Recognizing the Two Types of Love
Love is a broad collection of emotional behaviors and feelings characterized by emotional intimacy, passion, commitment, and emotional love. It typically involves close sharing, caring, intimacy, trust, protection, affection, and romance. Love is frequently associated with a host of positive emotions, such as excitement, happiness, joy, peace, and fulfillment. In rare instances, love can also include fear or anger.
It’s important to note that love is really just one of these “conditions.” People can fall in love with one person in a long-term relationship and remain deeply in love with another person only for a short time period. And neuroscientists have proven that when a person enters a committed relationship, the brain consistently creates a pattern that enables your mind to respond with desire and sexual interest. This may be one reason that lovers often find it difficult to fall out of love.
Love and relationships are not symmetrical, so it’s possible to fall in love more easily than to maintain a long-term relationship. While long-term relationships require time and effort, falling in love is much simpler. The primary difference between long-term relationships and love is that love requires more time and patience. While falling in love is often experienced as if you’re just falling off of a honeymoon, this feeling is actually a neurological trigger that signals the body to release certain chemicals (especially oxytocin) that produce feelings of affection and intimacy. However, in a relationship, these hormones are released in a regular and ongoing cycle.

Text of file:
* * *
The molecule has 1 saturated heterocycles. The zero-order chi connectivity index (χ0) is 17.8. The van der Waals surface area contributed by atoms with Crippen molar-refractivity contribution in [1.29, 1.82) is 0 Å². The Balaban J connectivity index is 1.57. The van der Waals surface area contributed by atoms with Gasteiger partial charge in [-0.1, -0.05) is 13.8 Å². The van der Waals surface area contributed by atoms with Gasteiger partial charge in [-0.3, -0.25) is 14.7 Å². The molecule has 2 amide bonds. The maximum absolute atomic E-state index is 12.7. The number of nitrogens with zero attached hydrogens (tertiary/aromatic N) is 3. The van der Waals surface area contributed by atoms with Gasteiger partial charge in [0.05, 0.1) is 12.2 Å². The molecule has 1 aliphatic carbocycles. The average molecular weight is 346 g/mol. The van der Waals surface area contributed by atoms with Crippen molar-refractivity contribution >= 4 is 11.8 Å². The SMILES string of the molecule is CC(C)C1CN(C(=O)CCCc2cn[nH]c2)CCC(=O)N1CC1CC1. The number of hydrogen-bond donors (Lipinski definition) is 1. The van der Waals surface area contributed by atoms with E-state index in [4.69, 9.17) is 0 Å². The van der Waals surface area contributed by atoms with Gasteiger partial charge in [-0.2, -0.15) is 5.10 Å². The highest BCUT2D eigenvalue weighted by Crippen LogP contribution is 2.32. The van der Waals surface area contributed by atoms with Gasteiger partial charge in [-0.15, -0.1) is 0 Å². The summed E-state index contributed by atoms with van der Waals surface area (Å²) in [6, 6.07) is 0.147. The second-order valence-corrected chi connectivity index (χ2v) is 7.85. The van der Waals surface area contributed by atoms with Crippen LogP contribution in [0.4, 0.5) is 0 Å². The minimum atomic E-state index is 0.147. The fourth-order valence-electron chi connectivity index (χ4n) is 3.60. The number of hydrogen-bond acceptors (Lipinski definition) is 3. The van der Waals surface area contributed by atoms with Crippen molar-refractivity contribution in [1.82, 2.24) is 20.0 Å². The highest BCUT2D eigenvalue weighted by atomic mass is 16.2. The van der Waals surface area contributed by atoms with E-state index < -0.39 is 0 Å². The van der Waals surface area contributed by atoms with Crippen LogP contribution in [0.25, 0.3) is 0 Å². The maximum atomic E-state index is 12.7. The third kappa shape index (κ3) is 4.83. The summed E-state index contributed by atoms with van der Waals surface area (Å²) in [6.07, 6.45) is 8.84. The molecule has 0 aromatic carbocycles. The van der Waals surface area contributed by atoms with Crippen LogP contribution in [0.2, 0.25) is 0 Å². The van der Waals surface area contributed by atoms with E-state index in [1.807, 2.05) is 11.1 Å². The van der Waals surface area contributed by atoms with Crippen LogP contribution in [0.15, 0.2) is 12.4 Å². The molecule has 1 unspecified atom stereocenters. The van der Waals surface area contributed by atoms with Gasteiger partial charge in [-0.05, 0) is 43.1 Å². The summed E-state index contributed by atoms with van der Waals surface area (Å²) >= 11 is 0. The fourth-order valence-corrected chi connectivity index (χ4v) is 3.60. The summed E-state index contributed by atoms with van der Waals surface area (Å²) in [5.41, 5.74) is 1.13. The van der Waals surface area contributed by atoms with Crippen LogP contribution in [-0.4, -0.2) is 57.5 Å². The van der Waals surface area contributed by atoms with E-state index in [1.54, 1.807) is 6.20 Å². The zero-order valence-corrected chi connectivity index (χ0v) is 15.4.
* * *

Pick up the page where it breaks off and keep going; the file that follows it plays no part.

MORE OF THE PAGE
Neuroscientists have theorized that people who demonstrate high levels of intimacy and closeness are more likely to exhibit characteristics of psychological attraction (the desire to be around someone). According to this theory, people who are attracted to one another tend to project to the outside world a version of their own innermost beliefs and hopes. As these feelings are realized, their physical bodies also begin to behave in similar ways, which can sometimes lead to the development of physically and emotionally abusive behaviors. By viewing their own behaviors as inappropriate, partners in long-term relationships can feel like they’re being pulled into an emotional vortex – one that’s only getting worse as they spiral further into each other’s arms.
When James Burke describes his real love, he says it comes from the hero instinct. Because James has spent his entire life hiding his true nature, he says that his “Hero instinct gives him the confidence to accept himself as a person of exceptional importance, regardless of how close he is to people.” To this end, James often communicates his view of love through metaphors: when he’s feeling strong and secure in a relationship, he pictures a starry sky and a confident, unclouded sense of self. When he’s insecure and seeking a sense of belonging, he sees himself as a victim of circumstance. In these metaphors, we can learn about James’ hero instinct and how it can help us find our own security and happiness.
In addition to recognizing love’s many forms and descriptions, however, one needs to be willing to see oneself as an inherently valuable and significant person. This may sound corny, but it’s absolutely true. Recognizing one’s own worth and value is one of the most difficult skills to learn in any relationship, let alone one that’s supposed to last for a lifetime. Real love recognizes that one person is capable of loving another and being a significant person in their lives. Recognition of this truth is the first step toward letting go of hurtful feelings and developing genuine feelings for others.